Research into diabetes — its physiology, causes, and how best to beat it — is ongoing. Here a few updates on the latest research findings which should prove useful for controlling blood glucose levels and for avoiding the dreadful medical conditions type 2 diabetes can cause.
Here are some interesting snippets of research of interest to type 2 diabetics:
- Enhanced fitness improves kidney functions
- Some fruit and vegetables can help you control your weight
- A high protein breakfast improves weight management among adolescents
- Risk of fractures is higher in persons with type 2 diabetes
- No difference between low-carb and regular diets for diabetics
- Red wine is good for you
- Home cooling is best
 Enhanced fitness improves kidney function
As all of us type 2 diabetes know, diabetes can lead to a loss of kidney function and even result in the failure of this vital organ. Now there is evidence that exercise can help your kidneys to function properly.
According to Enhanced Fitness and Renal Function in Type 2 Diabetes, a study published recently in Diabetic Medicine: A Journal of the British Diabetic Association short-term exercise improves kidney function in those with more moderate kidney disease.
This conclusion was based on the effects a 12-week exercise programme had on 128 people with diabetes and mild kidney dysfunction. According to the researchers, enhanced fitness should be part of a programme to manage diabetic kidney disease.
The take-away message is simple: as a type 2 diabetic you should be following a fitness program, more so if you are beginning to experience problems with your kidneys.
You can read the article here:
 Some fruit and vegetables can help you control your weight
We all know that being overweight can trigger diabetes, and that to beat your diabetes you must lose weight and follow a plant-focused diet.
Recent research indicates that an increased consumption of fruit and non-starchy vegetables is associated with weight loss over time.
According to a study published in PLoS Medicine in September 2015, the association between changes in the intake of specific fruits and vegetables and change in weight in 133,468 men and women in the USA was followed for up to 24 years (1986 to 2010).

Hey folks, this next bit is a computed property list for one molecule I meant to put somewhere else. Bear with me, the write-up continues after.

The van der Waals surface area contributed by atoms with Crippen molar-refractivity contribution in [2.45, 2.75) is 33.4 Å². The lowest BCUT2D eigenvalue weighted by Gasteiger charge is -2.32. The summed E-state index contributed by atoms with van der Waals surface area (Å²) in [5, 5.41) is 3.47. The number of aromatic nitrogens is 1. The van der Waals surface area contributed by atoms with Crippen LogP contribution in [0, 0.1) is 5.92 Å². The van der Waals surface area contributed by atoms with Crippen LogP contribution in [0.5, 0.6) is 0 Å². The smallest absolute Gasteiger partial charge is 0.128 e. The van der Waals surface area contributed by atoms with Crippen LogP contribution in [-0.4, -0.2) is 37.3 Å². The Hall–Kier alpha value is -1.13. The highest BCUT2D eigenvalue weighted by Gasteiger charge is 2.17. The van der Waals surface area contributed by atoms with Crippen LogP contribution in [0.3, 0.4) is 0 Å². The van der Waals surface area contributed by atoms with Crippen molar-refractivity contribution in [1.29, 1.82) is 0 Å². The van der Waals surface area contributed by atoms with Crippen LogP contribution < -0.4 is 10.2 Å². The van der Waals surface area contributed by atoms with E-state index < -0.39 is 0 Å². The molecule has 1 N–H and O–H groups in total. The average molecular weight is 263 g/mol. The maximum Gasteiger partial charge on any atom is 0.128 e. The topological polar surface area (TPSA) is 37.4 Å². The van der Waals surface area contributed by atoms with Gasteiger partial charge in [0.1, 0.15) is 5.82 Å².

The study found that some particular fruits and vegetables may be more or less beneficial for maintaining or achieving a healthy weight because of differing nutrients they contain. In particular:
- increased intakes of fruits were associated with weight loss over 4-yearly periods;
- increased intakes of several vegetables, such as tofu (soy) and cauliflower, were also associated with weight loss; but
- increased intakes of starchy vegetables, including corn, peas, and potatoes, were associated with weight gain;
- vegetables with both higher fibre and lower glycemic load were more strongly associated with weight loss compared to lower-fibre, higher-glycemic-load vegetables.
The take-away message again is simple: as a type 2 diabetic you can control your weight by eating plenty of fruits that are low in sugar and plenty of non-starchy vegetables with high fibre and low glycemic loads.
 A high protein breakfast improves weight management among adolescents
A study published in the research journal Obesity in August 2015 found that a high-protein breakfast improved weight management among adolescents who would typically not eat breakfast.
Fifty-seven adolescents aged 19 (+/- 1 year) who usually did not eat breakfast were assigned to (a) continue to skip breakfast (SB), (b) eat a normal 13g-protein breakfast (NP) or (c) eat a high 35g-protein breakfast (HP).
Over the course of 12 weeks, the adolescents in the HP group showed lower increases in fat mass, reduced daily caloric intake, and decreased appetite compared with adolescents in the SB and NP groups.
The take-away message: make sure your kids eat a high-protein breakfast.
Read the full article here: http://onlinelibrary.wiley.com/doi/10.1002/oby.21185/abstract;jsessionid=7FA737DE19D29FB7ACEFBBF9332B61D5.f01t03
 Risk of fractures is higher in persons with type 2 diabetes
A recent study suggests that the risk of fractures is higher in individuals with type 2 diabetes and, in fact, bone density that is within the normal range does not imply a reduced risk of fractures for persons with diabetes.
Type 2 Diabetes and the Skeleton: New Insights into Sweet Bones was published in September 2015 in The Lancet Diabetes & Endocrinology. Following a meta-review of previous studies, this study concluded that there is substantial evidence to show that skeletal fragility should be considered among the complications associated with type 2 diabetes, such as neuropathy, kidney disease, eye damage and an increased risk of heart disease and stroke.